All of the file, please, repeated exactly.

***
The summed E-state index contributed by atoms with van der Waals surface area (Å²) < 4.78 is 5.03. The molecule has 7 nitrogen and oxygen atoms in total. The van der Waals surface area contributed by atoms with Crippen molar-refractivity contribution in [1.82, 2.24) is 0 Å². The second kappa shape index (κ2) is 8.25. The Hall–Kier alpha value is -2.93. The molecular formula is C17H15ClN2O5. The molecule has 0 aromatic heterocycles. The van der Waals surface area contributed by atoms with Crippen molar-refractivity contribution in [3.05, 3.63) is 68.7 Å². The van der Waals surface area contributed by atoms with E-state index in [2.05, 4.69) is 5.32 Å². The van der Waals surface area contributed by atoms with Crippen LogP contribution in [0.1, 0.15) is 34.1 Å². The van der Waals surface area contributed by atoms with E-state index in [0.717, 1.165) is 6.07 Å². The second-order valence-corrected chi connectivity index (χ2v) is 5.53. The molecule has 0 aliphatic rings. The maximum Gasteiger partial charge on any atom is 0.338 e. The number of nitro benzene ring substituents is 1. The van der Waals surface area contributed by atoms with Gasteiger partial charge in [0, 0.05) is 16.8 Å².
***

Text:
The summed E-state index contributed by atoms with van der Waals surface area (Å²) < 4.78 is 5.03. The molecule has 7 nitrogen and oxygen atoms in total. The van der Waals surface area contributed by atoms with Crippen molar-refractivity contribution in [1.82, 2.24) is 0 Å². The second kappa shape index (κ2) is 8.25. The Hall–Kier alpha value is -2.93. The molecular formula is C17H15ClN2O5. The molecule has 0 aromatic heterocycles. The van der Waals surface area contributed by atoms with Crippen molar-refractivity contribution in [3.05, 3.63) is 68.7 Å². The van der Waals surface area contributed by atoms with E-state index in [2.05, 4.69) is 5.32 Å². The van der Waals surface area contributed by atoms with Crippen LogP contribution in [0.1, 0.15) is 34.1 Å². The van der Waals surface area contributed by atoms with E-state index in [0.717, 1.165) is 6.07 Å². The second-order valence-corrected chi connectivity index (χ2v) is 5.53. The molecule has 0 aliphatic rings. The maximum Gasteiger partial charge on any atom is 0.338 e. The number of nitro benzene ring substituents is 1. The van der Waals surface area contributed by atoms with Gasteiger partial charge in [0, 0.05) is 16.8 Å².